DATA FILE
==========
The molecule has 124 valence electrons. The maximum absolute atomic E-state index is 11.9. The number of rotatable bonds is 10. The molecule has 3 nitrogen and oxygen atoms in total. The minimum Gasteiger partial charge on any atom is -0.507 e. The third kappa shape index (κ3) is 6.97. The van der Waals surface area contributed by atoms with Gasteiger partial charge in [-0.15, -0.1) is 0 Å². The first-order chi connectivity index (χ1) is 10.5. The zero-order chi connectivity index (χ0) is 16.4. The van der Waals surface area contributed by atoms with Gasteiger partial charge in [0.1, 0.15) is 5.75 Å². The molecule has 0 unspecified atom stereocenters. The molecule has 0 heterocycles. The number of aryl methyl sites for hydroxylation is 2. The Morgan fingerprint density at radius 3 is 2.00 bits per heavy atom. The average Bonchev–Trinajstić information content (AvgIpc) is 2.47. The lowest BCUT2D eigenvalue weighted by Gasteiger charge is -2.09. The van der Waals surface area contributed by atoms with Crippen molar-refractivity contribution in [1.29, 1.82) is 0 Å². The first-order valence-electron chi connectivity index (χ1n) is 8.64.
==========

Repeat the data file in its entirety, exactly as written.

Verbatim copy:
The molecule has 124 valence electrons. The maximum absolute atomic E-state index is 11.9. The number of rotatable bonds is 10. The molecule has 3 nitrogen and oxygen atoms in total. The minimum Gasteiger partial charge on any atom is -0.507 e. The third kappa shape index (κ3) is 6.97. The van der Waals surface area contributed by atoms with Gasteiger partial charge in [-0.15, -0.1) is 0 Å². The first-order chi connectivity index (χ1) is 10.5. The zero-order chi connectivity index (χ0) is 16.4. The van der Waals surface area contributed by atoms with Gasteiger partial charge in [0.1, 0.15) is 5.75 Å². The molecule has 0 unspecified atom stereocenters. The molecule has 0 heterocycles. The number of aryl methyl sites for hydroxylation is 2. The Morgan fingerprint density at radius 3 is 2.00 bits per heavy atom. The average Bonchev–Trinajstić information content (AvgIpc) is 2.47. The lowest BCUT2D eigenvalue weighted by Gasteiger charge is -2.09. The van der Waals surface area contributed by atoms with Crippen molar-refractivity contribution in [1.29, 1.82) is 0 Å². The first-order valence-electron chi connectivity index (χ1n) is 8.64.